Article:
Officials are proposing that 14th Street turn into a 17-hour-a-day busway during the L train shutdown, New York City Department of Transportation confirmed, restricting vehicle traffic on the roadway in order to accommodate displaced commuters.
The changes were originally reported by the New York Daily News, which cited court documents, and confirmed to Metro by DOT, which is working with the MTA on travel accommodations for L train riders.
For months, transit advocates with Riders Alliance have been calling for the city to enact a busway on 14th Street during the L train shutdown. Previously, officials said that 14th Street between Third and Ninth Avenues would be limited to just bus traffic only during rush hours.
Riders Alliance had been calling for a 24/7 busway along 14th Street to help out commuters, but still voiced support for the city’s announcement of a busway for 17 hours a day.
“Thanks to Mayor de Blasio and the Department of Transportation, L train riders and people who live near the L train can rest easier,” said Danny Pearlstein, policy and communications director with the alliance, in a statement. “With shuttle buses prioritized on 14th Street and the Williamsburg Bridge between 5 a.m. and 10 p.m., the MTA can provide a robust replacement for the crowded L train morning, noon, and night alike.”
Fifty thousand people currently ride the L train along 14th Street every day in Manhattan alone per MTA data, transit groups previously noted. If there were not a strong bus plan in place during the L train shutdown, advocates of the busway said, it could cause as many as 42,000 extra vehicles to clog 14th Street.
Between 5 a.m. and 10 p.m. seven days a week during the shutdown, residents and visitors will be able to use 14th Street for dropoffs and pickups only. Through traffic will be discouraged.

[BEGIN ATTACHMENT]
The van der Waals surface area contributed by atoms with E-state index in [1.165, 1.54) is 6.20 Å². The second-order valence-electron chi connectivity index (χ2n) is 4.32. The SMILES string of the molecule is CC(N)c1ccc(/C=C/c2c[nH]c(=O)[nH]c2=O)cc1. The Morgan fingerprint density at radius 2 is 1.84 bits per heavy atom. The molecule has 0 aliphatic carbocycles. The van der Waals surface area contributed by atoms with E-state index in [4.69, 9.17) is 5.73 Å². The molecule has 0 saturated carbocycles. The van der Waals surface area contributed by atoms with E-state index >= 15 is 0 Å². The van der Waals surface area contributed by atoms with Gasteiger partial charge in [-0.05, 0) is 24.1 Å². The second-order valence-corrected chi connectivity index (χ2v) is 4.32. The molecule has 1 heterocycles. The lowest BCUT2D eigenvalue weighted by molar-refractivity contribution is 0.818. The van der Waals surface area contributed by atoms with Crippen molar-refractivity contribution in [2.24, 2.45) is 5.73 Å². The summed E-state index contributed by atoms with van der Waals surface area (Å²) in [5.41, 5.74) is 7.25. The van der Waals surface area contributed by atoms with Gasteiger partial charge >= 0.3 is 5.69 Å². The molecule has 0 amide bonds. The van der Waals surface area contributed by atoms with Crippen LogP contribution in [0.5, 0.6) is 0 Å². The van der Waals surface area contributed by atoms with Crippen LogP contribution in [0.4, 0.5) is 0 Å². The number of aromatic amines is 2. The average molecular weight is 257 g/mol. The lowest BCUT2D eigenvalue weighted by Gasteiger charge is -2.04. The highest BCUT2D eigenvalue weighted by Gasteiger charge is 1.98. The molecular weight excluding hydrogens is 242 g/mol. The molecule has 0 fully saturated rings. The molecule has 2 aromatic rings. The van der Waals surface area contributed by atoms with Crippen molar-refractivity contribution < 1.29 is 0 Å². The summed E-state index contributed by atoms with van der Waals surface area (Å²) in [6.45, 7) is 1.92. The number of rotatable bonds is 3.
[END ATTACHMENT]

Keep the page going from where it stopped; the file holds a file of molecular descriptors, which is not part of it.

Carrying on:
“L riders will have transit they can rely on,” Pearlstein added. “And residents along the L can count on riders to use transit rather than cause congestion and pollution by taking cars, taxis and for-hire vehicles.”
DOT is planning to install two one-way bike lanes on 12th and 13th Street in Manhattan to accommodate more kinds of commuters, and also is proposing HOV hours on the Williamsburg Bridge from 5 a.m. to 10 p.m. seven days a week.
Judy Pesin of the 14th Street Coalition, a group of residents and businesses formed in response to the L train shutdown, said that it was surprising to hear the news of the busway two days before City Council is set to hold a public hearing about the line’s closure.
Pesin said that the coalition is concerned about how this restricted traffic will affect the residents and businesses on 14th Street, as well as if it will impact traffic on side roads in the neighborhood.
“You can’t compare to Time Square, it’s not a residential neighborhood,” she said of such restricted traffic. “What experience do we have with this? How do we cope? …Frankly, we were looking forward to information at the public hearing.”